Static: Race and Representation in Post-apartheid Music, Media and Film critically examines music, cinema, social media and the politics of change after apartheid. It cuts across academic disciplines, the creative arts and the media and poses two central questions: Is South Africa changing for the better, or are we static? Is there too much static for us to hear each other clearly?
Static provides key insights into recent media phenomena, such as Die Antwoord; the 2010 Soccer World Cup; Bok van Blerk; Tsotsi; Kuli Roberts' Sunday World column on 'coloureds'; revisionist film Afrikaaps and the University of the Free State's Reitz video scandal.
The book will appeal to scholars in media, sociology, anthropology, music, African and cultural studies as well as to anybody with an interest in music, media, identity politics and debates about change in post-apartheid South Africa.
List of figures
About the author
Adam Haupt is an associate professor in the Centre for Film and Media Studies at the University of Cape Town. Haupt is the author of Stealing Empire: P2P, Intellectual Property and Hip-Hop Subversion, published by the HSRC Press in 2008. In 2010, he was a Mandela Mellon Fellow at the W.E.B. Du Bois Institute for African and African American Research at Harvard University, where he conducted research for this book. Haupt has taught at the universities of the Western Cape and Stellenbosch, and freelanced as an arts journalist for publications such as the Mail & Guardian. In the mid-nineties, Haupt set the scene for research on black youth culture with his work on pioneer rap crew Prophets of da City, whose work was banned by the apartheid regime.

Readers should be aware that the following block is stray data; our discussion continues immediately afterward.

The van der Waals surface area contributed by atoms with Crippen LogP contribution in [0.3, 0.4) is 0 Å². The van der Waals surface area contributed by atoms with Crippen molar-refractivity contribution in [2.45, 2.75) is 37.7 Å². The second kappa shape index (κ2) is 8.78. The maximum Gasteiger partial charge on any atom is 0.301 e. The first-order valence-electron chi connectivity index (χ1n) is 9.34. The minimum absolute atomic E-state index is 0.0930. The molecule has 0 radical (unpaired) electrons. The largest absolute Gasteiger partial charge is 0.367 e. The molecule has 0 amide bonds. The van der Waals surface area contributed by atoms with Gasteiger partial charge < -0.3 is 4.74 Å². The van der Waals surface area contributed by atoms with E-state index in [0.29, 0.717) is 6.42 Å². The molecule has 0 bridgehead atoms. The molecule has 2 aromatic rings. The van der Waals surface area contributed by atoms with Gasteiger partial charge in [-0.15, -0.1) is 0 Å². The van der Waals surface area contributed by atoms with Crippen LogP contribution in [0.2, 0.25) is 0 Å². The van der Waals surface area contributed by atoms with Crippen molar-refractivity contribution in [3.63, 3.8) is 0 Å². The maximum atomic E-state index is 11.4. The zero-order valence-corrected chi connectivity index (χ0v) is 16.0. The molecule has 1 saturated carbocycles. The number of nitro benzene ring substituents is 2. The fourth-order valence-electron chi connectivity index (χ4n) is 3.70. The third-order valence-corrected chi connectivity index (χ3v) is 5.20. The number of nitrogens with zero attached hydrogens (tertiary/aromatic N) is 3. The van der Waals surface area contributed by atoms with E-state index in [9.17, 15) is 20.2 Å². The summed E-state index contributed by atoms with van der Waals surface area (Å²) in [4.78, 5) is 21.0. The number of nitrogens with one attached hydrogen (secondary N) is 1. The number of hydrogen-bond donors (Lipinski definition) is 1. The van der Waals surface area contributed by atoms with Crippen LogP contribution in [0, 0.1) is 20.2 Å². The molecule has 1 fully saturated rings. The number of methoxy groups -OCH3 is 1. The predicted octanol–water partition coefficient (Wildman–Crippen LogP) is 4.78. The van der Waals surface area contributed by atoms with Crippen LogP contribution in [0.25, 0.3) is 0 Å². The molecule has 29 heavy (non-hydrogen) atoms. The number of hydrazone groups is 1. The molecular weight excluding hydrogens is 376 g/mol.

Static is a sophisticated and well-argued analysis that establishes a new context for understanding post-apartheid culture in South Africa. The close readings of lyrics, videos and films are loaded with keen insights explaining what the cultural issues are and why they matter.
Murray Forman, Associate Professor, Media and Screen Studies
As in the United States, music in general and hip-hop in particular are fertile ground for the articulation, examination, and contestation of racial identity. Seen by some as 'trash talk' and by others as art, hip-hop and other forms of popular music take lofty discussions of identity politics out of the academic stratosphere and place them decidedly in the public square. Haupt brilliantly engages readers at both levels.
Henry Louis Gates, Jr., Alphonse Fletcher University Professor
There have been no reviews for this product.
Please login to write a review.